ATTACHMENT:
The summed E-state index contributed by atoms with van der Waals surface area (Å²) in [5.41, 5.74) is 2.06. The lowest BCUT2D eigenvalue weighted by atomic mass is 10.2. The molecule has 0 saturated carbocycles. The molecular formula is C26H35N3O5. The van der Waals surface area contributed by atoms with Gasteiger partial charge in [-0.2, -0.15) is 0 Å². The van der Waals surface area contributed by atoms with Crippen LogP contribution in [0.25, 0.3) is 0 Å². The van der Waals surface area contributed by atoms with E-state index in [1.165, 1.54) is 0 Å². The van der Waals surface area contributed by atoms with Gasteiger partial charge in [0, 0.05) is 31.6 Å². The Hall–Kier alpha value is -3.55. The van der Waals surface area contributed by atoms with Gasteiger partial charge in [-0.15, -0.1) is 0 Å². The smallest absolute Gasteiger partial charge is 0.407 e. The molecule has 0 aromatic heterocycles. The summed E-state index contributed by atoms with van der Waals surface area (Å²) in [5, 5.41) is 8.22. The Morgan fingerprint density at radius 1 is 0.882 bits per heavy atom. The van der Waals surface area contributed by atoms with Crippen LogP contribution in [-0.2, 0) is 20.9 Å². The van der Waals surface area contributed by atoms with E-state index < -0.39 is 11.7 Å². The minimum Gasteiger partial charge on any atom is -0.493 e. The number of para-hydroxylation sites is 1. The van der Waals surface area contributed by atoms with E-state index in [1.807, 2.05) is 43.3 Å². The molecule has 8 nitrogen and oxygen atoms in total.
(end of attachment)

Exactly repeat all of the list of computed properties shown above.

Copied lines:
The summed E-state index contributed by atoms with van der Waals surface area (Å²) in [5.41, 5.74) is 2.06. The lowest BCUT2D eigenvalue weighted by atomic mass is 10.2. The molecule has 0 saturated carbocycles. The molecular formula is C26H35N3O5. The van der Waals surface area contributed by atoms with Gasteiger partial charge in [-0.2, -0.15) is 0 Å². The van der Waals surface area contributed by atoms with Crippen LogP contribution in [0.25, 0.3) is 0 Å². The van der Waals surface area contributed by atoms with E-state index in [1.165, 1.54) is 0 Å². The van der Waals surface area contributed by atoms with Gasteiger partial charge in [0, 0.05) is 31.6 Å². The Hall–Kier alpha value is -3.55. The van der Waals surface area contributed by atoms with Gasteiger partial charge in [-0.15, -0.1) is 0 Å². The smallest absolute Gasteiger partial charge is 0.407 e. The molecule has 0 aromatic heterocycles. The summed E-state index contributed by atoms with van der Waals surface area (Å²) in [5, 5.41) is 8.22. The Morgan fingerprint density at radius 1 is 0.882 bits per heavy atom. The van der Waals surface area contributed by atoms with Crippen LogP contribution in [-0.2, 0) is 20.9 Å². The van der Waals surface area contributed by atoms with E-state index < -0.39 is 11.7 Å². The minimum Gasteiger partial charge on any atom is -0.493 e. The number of para-hydroxylation sites is 1. The van der Waals surface area contributed by atoms with E-state index in [1.807, 2.05) is 43.3 Å². The molecule has 8 nitrogen and oxygen atoms in total.